IVF success leads to a growing interest in embryo donation
In vitro fertilization (IVF) has resulted in successful outcomes and millions of babies worldwide. However, the increased usage of IVF has resulted in the creation of extra embryos. As patients wonder what to do with their extra embryos, Texas Fertility Center offers a solution: embryo donation. This beautiful option connects patients who have extra embryos with hopeful parents who need embryos to create a family.
The growing need for embryo donation
When a couple undergoes IVF, one of the goals is to retrieve as many healthy eggs as possible. Retrieving more eggs improves the likelihood that we will end up with high-quality embryos through laboratory fertilization. Newer methods for grading embryos enable us to transfer fewer embryos and to safely cryopreserve the remaining supply.
Men and women often return to our fertility center to grow their families. When they do so, they often use frozen their embryos to bring home a sibling for their child. However, when couples or individuals decide that their families are complete, a question arises. What should they do with the remaining frozen embryos?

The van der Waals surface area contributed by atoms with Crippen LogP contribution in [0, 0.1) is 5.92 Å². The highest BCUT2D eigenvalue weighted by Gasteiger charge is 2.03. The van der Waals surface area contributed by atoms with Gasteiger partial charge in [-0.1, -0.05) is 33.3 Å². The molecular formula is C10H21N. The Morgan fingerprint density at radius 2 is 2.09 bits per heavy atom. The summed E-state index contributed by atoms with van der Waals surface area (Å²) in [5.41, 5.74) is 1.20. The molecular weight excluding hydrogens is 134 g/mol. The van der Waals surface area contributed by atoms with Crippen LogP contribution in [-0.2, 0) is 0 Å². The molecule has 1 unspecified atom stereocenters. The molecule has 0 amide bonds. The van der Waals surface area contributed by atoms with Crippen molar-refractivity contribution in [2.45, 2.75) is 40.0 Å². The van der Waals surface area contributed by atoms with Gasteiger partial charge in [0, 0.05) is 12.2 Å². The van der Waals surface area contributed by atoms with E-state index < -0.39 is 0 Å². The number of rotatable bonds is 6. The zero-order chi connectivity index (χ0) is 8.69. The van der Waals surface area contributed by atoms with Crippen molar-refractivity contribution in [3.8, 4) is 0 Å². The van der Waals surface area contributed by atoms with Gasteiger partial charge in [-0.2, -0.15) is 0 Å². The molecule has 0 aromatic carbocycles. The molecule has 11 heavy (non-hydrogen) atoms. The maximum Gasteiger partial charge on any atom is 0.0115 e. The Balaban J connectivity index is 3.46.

Embryo donation provides an option to help someone else welcome a baby. It also gives these precious embryos a chance at life. This option brings peace of mind to former fertility patients and an affordable option to patients who are considering IVF.
ASRM’s thoughts on the this topic
The American Society for Reproductive Medicine (ASRM) has said, “The donation of embryos to support the family-building efforts of others is an important option for patients considering the disposition of cryopreserved embryos in excess of those needed to meet the patients’ own fertility goals.”
As with any donor program, there are stringent screening procedures for embryo donation. Texas Fertility Center adheres to industry standards for egg donor requirements, screening for physical, genetic and psychological criteria.
To learn more about embryo donation, contact us at Texas Fertility Center.
The Department of Health and Human Services, the State of Texas and the American Society for Reproductive Medicine took steps to bring this program to life. TFC supported a bill that would have created a clearinghouse for embryo donation. HB1145 died in committee in April 2015, but it’s important to maintain momentum that began with HB1145.